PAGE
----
An announcement that drew another rebuke from Republican presidential candidate Donald Trump, Ford Motor Co Chief Executive Officer Mark Fields said on Wednesday that all of the company’s small-car production would be heading to lower coast Mexico and would be leaving U.S. plants.
“We will have migrated all of our small-car production to Mexico and out of the United States,” over the next two to three years, Fields told Wall Street analysts at an investor conference hosted by the automaker.
Ford’s decision was termed as “horrible” by Trump who was campaigning in Flint, Michigan, on Wednesday. He has vowed to pressure the automaker to reverse course if elected and has criticized Ford’s Mexican investments for more than a year.
“We shouldn’t allow it to happen,” Trump said.
As a global company Ford must compete by making solid business decisions, Fields has previously said in response to Trump’s criticism.
It would invest $1.6 billion in Mexico for small-car production to start in 2018, Ford had said earlier this year.
Ford has said that it would move Focus and C-Max production out of its Wayne, Michigan, plant in 2018, the company had confirmed during contract talks in 2015.
Ford planned to build the next Focus in Mexico, the United Auto Workers Union had said at the time.
Before the start of the 2018 model year, the shift of production to Mexico was expected to take place next year, reported the media citing a source briefed on the matter.
It was planning to build two new vehicles at the Wayne plant beginning in 2018, Ford had reiterated in April. They expect Ford to build a new Bronco SUV and Ranger pickup there, analysts have said.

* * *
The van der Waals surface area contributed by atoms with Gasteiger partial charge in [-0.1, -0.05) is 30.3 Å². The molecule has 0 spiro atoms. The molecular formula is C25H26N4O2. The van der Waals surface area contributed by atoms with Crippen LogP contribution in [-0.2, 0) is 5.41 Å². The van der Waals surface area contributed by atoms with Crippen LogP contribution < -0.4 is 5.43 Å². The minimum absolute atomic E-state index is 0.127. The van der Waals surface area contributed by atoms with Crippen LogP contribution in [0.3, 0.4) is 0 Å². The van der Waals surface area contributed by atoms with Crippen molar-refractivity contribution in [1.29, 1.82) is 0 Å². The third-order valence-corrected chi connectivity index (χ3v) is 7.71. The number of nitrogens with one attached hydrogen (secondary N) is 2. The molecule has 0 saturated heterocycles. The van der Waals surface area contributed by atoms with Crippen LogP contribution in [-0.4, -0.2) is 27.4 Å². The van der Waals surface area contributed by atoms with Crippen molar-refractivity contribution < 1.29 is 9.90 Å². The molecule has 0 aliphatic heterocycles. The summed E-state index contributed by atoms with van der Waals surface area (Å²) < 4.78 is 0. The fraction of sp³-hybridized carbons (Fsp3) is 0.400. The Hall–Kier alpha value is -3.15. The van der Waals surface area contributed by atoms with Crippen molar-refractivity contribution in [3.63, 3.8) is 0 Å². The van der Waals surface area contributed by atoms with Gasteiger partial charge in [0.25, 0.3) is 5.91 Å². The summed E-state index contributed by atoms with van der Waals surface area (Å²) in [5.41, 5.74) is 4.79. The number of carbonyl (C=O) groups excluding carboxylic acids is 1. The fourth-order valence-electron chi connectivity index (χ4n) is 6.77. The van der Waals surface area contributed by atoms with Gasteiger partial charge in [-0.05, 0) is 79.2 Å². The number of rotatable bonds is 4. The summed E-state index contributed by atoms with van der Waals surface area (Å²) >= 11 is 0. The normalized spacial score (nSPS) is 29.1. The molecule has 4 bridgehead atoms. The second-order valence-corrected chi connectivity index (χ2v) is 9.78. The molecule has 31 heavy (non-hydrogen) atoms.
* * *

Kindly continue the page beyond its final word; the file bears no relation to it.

Ford’s Western European car production could be affected by its decision to shift a majority of its small car production around the world to low-cost countries by 2019, which the company had already planned, Fields has said.
In order to emphasize truck and Jeep production over car output, it would realign North American plants, Fiat Chrysler Automobiles NV said in April. The changes are expected to be completed by early 2018.
In recent years, data has shown that U.S. consumers have turned away from traditional sedans and hatchbacks to SUVs and pickup trucks and this is he primary reason that both automakers are making the moves.
Since workers would be busy making SUVs and pickup trucks, the number of auto assembly jobs would not decline due to the realignments and shifting, the United Auto Workers has said.
However, consumers might once again favor smaller cars, if gasoline prices rose again above $4 per gallon as in mid-2008 and it was a risk, UAW President Dennis Williams has said.
(Adapted from CNBC)